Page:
The second bulletin (MS13-081) covers Windows Kernel Mode Drivers. One particularly interesting vulnerability (CVE-2013-3200) this month is in the way that Windows parses USB descriptors, resulting in a vulnerability that could allow an attacker to gain code execution at system level by simply inserting a USB key in a machine.

The next bulletin (MS13-082) shares a CVE (CVE-2013-3128) with MS13-081 and is the result of an issue with handling OpenType fonts, which could allow an attacker to not only gain remote code execution by embedding a malicious font in a webpage, it can also result in system level code execution, because the vulnerability also exists in the way kernel mode drivers handle these fonts.

The final critical bulletin (MS13-083) is for the ComCtl32 library and is the result of an integer overflow (CVE-2013-3195) when calling the library function. This could allow an attacker to execute remote code by exploiting an application that calls this library function.

Now for the important bulletins:

MS13-084 which addresses SharePoint and MS13-085 which addresses Excel also share 1 CVE (CVE-2013-3889), where an attacker can gain remote code execution by passing in a malicious office document.

The bulletins each also have 1 vulnerability each that they do not share. The separate Excel vulnerability (CVE-2013-3890) is similar to CVE-2013-3889. The second SharePoint vulnerability (CVE-2013-3895) however is a reflective XSS. An attacker may be able to perform a XSS on POST data that is not filtered before it is returned to the user.

Word has a bulletin (MS13-086) that covers 2 CVEs. One of these (CVE-2013-3891) is particularly interesting because it's the result of a stack-based buffer overflow. The buffer overflow can be triggered by an attacker by specifying a large macro as part of a malicious Word document, potentially resulting in remote code execution.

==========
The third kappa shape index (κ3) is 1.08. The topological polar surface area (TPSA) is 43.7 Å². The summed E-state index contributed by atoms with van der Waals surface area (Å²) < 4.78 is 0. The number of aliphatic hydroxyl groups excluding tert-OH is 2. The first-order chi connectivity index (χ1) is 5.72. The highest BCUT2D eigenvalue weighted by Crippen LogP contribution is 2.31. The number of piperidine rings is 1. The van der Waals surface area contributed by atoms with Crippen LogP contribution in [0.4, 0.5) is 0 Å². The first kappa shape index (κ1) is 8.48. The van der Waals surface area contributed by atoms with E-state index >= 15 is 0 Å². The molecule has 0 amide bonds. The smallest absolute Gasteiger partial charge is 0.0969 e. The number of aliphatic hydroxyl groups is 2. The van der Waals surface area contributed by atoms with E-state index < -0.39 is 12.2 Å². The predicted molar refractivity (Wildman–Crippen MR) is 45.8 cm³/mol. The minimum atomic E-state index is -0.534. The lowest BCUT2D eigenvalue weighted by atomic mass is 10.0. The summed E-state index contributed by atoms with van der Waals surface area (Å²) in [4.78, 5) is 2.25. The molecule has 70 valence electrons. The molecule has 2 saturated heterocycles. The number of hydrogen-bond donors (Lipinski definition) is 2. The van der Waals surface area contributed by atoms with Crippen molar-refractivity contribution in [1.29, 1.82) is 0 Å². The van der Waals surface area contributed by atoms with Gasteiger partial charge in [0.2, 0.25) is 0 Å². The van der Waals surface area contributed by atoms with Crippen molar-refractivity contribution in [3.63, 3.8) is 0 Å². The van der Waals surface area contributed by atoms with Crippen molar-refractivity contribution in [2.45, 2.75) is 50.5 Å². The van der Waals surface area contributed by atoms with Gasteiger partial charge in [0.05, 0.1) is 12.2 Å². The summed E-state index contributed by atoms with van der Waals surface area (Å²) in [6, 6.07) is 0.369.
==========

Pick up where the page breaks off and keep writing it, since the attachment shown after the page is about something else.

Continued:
Finally, the last bulletin (MS13-087) covers an information disclosure vulnerability (CVE-2013-3896) in Silverlight, where an attacker might be able to perform a buffer overread: reading past the bounds of an object. This information could then be used by an attacker to bypass ASLR when exploiting another vulnerability.

Rules SID 27943-27944, 28151, 28158-28163, 28191, 28202-28206 are being released to address these issues.

IE Zero Day CVE-2013-3897 -- You've been protected for more than a week.

A little over a week ago the VRT discovered a very interesting bit of javascript on a popular JS unpacker site. Several things immediately piqued our interest in this sample. First of all, we found multiple calls to Math.atan2() with curious parameters:

This is a popular technique used in debugging exploits.
A breakpoint can be set in the following way:

So that later on when the exploit is ran, windbg will print out the second parameter of Math.atan2 calls, in the case above "after gc". Further inspection of the sample revealed that it checks the systemLanguage of the browser and deactivates itself if it doesn't find MSIE 8.0 in the User-Agent combined with either "ko" or "ja" system languages:

We suspect that the "ko" or "js" language packs were intended targets for ROP exploitation. After a quick run with windbg attached we are greeted with a crash:

Below you can see the constructor for CDisplayPointer which creates a 0x48 byte HeapAlloc which is freed and the subsequently used: